Risen Christ, Open our eyes to your presence as you walk with us.  Show us how to follow you. Amen.

Next week: Us and Them (Acts 6:1–7:2a, 44-60)


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Holy Week: Jump in

A week to keep our hearts open:

To pain and suffering,
joy and hope,
loss and grief.

A week to open our hearts to uncertainty–places that are not black and white.

A week to keep our hearts open to pain and suffering and injustice whether children poisoned in Syria or children hungry in Waldoboro.

It is too easy to become numb—numb to pain and injustice. When numbness takes over, we live in a fog and lose an awareness of the presence of God.

We worship an incarnational God who became human and knows suffering and joy.

As Christians, our task our call is to take it all in—joy and sorrow.

–To see the blind man in front of us.

–To seek help from the Samaritan at the well—the foreigner at the well.

–To welcome the sinner—the prostitute, the abused, the sick, the lame, the imprisoned as one who may recognize Jesus before we do.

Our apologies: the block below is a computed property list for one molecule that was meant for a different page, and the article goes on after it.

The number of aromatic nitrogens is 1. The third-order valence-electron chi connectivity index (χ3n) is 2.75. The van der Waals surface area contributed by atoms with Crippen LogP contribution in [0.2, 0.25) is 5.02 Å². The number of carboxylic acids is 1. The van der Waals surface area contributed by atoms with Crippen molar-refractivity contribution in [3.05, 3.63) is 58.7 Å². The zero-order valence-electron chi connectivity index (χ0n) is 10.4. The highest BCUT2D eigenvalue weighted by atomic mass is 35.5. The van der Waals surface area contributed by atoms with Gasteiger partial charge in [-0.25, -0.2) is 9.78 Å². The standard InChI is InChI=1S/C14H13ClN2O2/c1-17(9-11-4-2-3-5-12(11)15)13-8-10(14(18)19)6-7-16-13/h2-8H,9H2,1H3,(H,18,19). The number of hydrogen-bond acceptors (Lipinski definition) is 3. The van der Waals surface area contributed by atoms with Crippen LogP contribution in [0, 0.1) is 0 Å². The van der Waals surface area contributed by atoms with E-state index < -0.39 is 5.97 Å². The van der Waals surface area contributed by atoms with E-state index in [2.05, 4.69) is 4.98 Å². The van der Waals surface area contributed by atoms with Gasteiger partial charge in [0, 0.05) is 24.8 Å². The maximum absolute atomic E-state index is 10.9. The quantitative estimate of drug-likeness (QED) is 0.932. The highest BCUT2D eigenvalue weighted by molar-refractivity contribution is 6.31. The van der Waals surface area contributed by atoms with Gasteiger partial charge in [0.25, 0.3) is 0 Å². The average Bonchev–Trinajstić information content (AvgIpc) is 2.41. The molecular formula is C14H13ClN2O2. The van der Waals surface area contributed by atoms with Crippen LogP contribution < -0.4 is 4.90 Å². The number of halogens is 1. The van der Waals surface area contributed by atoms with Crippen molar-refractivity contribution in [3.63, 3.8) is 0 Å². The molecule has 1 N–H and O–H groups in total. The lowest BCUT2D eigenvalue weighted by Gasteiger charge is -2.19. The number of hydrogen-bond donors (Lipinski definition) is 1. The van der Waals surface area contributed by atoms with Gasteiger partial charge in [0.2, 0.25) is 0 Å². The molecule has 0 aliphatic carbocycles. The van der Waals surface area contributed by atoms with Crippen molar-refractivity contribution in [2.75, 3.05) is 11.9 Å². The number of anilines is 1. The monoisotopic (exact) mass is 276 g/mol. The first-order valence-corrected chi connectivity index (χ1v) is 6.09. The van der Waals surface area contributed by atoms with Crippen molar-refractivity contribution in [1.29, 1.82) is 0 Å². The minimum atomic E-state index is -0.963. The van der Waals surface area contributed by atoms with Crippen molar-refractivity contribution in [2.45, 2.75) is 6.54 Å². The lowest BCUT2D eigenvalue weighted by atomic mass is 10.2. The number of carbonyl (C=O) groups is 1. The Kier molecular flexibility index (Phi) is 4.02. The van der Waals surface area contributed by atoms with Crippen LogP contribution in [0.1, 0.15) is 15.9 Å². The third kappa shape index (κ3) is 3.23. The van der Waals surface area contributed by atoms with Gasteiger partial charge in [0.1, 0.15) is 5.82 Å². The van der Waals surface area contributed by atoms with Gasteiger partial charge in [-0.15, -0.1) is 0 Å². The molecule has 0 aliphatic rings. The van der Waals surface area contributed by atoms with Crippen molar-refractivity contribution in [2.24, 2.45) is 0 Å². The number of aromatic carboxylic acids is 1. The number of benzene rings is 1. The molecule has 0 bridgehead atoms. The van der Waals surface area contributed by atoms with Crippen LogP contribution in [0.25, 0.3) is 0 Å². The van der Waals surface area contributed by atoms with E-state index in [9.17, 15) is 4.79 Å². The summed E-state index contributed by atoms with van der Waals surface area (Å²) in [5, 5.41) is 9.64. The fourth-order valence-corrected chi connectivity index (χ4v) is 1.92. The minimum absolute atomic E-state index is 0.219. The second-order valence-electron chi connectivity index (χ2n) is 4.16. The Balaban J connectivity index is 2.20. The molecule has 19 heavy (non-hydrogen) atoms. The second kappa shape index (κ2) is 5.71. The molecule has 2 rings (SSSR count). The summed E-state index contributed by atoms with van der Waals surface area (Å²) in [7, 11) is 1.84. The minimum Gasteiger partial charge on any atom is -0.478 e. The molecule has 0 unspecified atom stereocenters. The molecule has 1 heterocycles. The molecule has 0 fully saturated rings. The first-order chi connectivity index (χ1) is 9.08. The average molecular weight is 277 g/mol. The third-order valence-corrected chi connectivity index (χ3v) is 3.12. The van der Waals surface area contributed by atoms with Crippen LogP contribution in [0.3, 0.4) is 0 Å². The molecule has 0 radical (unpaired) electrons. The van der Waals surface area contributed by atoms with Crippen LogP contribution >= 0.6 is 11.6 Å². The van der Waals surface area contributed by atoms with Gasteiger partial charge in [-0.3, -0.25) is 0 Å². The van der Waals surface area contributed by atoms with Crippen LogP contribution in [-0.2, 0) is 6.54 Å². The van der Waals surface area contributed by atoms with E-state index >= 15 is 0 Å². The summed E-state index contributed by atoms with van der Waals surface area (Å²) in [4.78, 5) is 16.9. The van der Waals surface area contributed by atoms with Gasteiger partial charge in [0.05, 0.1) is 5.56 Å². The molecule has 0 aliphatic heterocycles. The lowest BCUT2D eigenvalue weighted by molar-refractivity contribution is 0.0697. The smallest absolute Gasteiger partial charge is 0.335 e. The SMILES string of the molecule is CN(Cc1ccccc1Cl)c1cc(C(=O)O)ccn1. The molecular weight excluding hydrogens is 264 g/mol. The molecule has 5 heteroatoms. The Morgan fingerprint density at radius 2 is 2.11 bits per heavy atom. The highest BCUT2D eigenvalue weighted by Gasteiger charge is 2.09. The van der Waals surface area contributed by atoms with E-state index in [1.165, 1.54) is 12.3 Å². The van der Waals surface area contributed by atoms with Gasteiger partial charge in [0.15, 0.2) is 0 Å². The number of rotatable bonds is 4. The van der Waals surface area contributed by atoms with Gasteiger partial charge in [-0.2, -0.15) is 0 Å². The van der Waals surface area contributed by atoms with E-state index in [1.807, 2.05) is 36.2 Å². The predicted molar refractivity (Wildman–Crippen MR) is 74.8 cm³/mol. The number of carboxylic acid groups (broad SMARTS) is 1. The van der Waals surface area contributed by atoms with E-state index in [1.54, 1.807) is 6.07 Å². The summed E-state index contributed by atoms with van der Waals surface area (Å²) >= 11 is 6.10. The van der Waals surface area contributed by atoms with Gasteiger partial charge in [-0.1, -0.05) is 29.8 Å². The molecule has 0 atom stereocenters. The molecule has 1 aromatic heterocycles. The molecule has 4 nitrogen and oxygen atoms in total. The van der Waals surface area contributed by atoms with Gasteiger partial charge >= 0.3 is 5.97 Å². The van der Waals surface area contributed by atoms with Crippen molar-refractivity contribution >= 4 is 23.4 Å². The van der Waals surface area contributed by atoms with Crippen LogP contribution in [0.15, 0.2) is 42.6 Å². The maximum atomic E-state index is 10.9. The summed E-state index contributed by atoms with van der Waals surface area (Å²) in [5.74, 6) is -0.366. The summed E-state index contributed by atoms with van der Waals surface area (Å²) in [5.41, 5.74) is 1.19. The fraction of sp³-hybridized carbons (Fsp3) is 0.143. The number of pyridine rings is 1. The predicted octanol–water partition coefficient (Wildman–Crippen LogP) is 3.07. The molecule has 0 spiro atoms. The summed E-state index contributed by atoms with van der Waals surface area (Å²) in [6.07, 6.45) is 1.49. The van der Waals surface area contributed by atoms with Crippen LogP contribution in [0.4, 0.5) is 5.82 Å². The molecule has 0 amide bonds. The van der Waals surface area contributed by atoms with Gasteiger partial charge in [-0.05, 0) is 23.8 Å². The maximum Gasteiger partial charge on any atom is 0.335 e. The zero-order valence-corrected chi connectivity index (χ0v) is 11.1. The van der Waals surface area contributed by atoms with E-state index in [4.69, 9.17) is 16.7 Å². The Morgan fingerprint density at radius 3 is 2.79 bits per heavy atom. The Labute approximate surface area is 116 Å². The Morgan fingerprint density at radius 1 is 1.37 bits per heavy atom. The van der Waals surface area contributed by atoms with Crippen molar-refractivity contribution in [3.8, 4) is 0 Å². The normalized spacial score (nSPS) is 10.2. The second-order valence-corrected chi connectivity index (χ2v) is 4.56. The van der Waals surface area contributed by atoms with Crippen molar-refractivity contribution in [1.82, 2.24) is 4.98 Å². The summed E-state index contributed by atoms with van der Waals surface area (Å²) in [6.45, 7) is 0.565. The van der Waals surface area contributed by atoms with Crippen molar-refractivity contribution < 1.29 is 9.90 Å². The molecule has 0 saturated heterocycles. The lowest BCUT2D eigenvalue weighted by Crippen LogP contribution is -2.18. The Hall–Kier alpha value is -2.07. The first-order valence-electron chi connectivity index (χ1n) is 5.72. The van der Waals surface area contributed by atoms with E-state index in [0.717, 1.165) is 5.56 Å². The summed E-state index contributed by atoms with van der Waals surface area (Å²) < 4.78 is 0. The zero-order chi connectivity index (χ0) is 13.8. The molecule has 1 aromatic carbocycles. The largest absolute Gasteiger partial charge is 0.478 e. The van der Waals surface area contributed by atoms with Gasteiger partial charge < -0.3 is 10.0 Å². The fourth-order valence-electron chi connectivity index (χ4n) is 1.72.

–To hear the pain of people in this nation and in this community—whether or not we agree with their political slant.

The gift of this week is that we journey with Jesus through joy and celebration today, to a bittersweet last supper, to the anguish of denial, betrayal, and crucifixion, to the amazement of the empty tomb and signs of new life.

This is the week, when we are invited to see it all with open eyes and to reaffirm that suffering and love so often go hand in hand.

This is the week when we remember that God loves and laughs and suffers with us.  Amen.

From a sermon preached on Palm Sunday 2017. Broad Bay is hosting services at 7 pm on Maundy Thursday (April 13) and Good Friday (April 14).  See you at Broad Bay.